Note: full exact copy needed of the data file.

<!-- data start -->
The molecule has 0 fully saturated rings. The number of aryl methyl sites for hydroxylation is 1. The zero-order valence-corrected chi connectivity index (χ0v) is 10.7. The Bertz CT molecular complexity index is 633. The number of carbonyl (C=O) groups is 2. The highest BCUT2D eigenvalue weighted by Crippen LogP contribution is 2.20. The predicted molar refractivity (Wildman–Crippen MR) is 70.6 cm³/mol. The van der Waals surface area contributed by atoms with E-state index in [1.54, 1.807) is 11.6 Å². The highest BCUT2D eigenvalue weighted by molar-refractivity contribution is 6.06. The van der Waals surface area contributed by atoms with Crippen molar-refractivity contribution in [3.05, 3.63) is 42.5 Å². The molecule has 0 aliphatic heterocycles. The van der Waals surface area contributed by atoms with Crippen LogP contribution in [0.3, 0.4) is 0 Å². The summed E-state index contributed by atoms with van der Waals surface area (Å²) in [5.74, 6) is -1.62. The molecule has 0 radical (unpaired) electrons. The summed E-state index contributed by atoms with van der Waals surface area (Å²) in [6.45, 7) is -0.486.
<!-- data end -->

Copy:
The molecule has 0 fully saturated rings. The number of aryl methyl sites for hydroxylation is 1. The zero-order valence-corrected chi connectivity index (χ0v) is 10.7. The Bertz CT molecular complexity index is 633. The number of carbonyl (C=O) groups is 2. The highest BCUT2D eigenvalue weighted by Crippen LogP contribution is 2.20. The predicted molar refractivity (Wildman–Crippen MR) is 70.6 cm³/mol. The van der Waals surface area contributed by atoms with E-state index in [1.54, 1.807) is 11.6 Å². The highest BCUT2D eigenvalue weighted by molar-refractivity contribution is 6.06. The van der Waals surface area contributed by atoms with Crippen molar-refractivity contribution in [3.05, 3.63) is 42.5 Å². The molecule has 0 aliphatic heterocycles. The van der Waals surface area contributed by atoms with Crippen LogP contribution in [0.3, 0.4) is 0 Å². The summed E-state index contributed by atoms with van der Waals surface area (Å²) in [5.74, 6) is -1.62. The molecule has 0 radical (unpaired) electrons. The summed E-state index contributed by atoms with van der Waals surface area (Å²) in [6.45, 7) is -0.486.